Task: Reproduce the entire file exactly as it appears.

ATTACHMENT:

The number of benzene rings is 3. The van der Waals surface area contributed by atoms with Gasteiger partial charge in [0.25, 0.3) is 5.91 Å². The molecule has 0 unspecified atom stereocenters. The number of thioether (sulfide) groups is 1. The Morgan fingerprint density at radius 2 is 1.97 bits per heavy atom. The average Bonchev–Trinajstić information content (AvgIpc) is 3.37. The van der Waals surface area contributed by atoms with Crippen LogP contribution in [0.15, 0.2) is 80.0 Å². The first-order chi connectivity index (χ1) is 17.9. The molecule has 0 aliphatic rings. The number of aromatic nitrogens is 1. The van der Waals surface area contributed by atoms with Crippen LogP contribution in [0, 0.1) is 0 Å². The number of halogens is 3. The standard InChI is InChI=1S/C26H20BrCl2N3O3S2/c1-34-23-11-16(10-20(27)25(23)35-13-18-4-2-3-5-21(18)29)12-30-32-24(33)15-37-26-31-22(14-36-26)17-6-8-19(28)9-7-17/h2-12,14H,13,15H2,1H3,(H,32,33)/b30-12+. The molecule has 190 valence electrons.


The number of benzene rings is 3. The van der Waals surface area contributed by atoms with Gasteiger partial charge in [0.25, 0.3) is 5.91 Å². The molecule has 0 unspecified atom stereocenters. The number of thioether (sulfide) groups is 1. The Morgan fingerprint density at radius 2 is 1.97 bits per heavy atom. The average Bonchev–Trinajstić information content (AvgIpc) is 3.37. The van der Waals surface area contributed by atoms with Crippen LogP contribution in [0.15, 0.2) is 80.0 Å². The first-order chi connectivity index (χ1) is 17.9. The molecule has 0 aliphatic rings. The number of aromatic nitrogens is 1. The van der Waals surface area contributed by atoms with Crippen LogP contribution in [0, 0.1) is 0 Å². The number of halogens is 3. The standard InChI is InChI=1S/C26H20BrCl2N3O3S2/c1-34-23-11-16(10-20(27)25(23)35-13-18-4-2-3-5-21(18)29)12-30-32-24(33)15-37-26-31-22(14-36-26)17-6-8-19(28)9-7-17/h2-12,14H,13,15H2,1H3,(H,32,33)/b30-12+. The molecule has 190 valence electrons.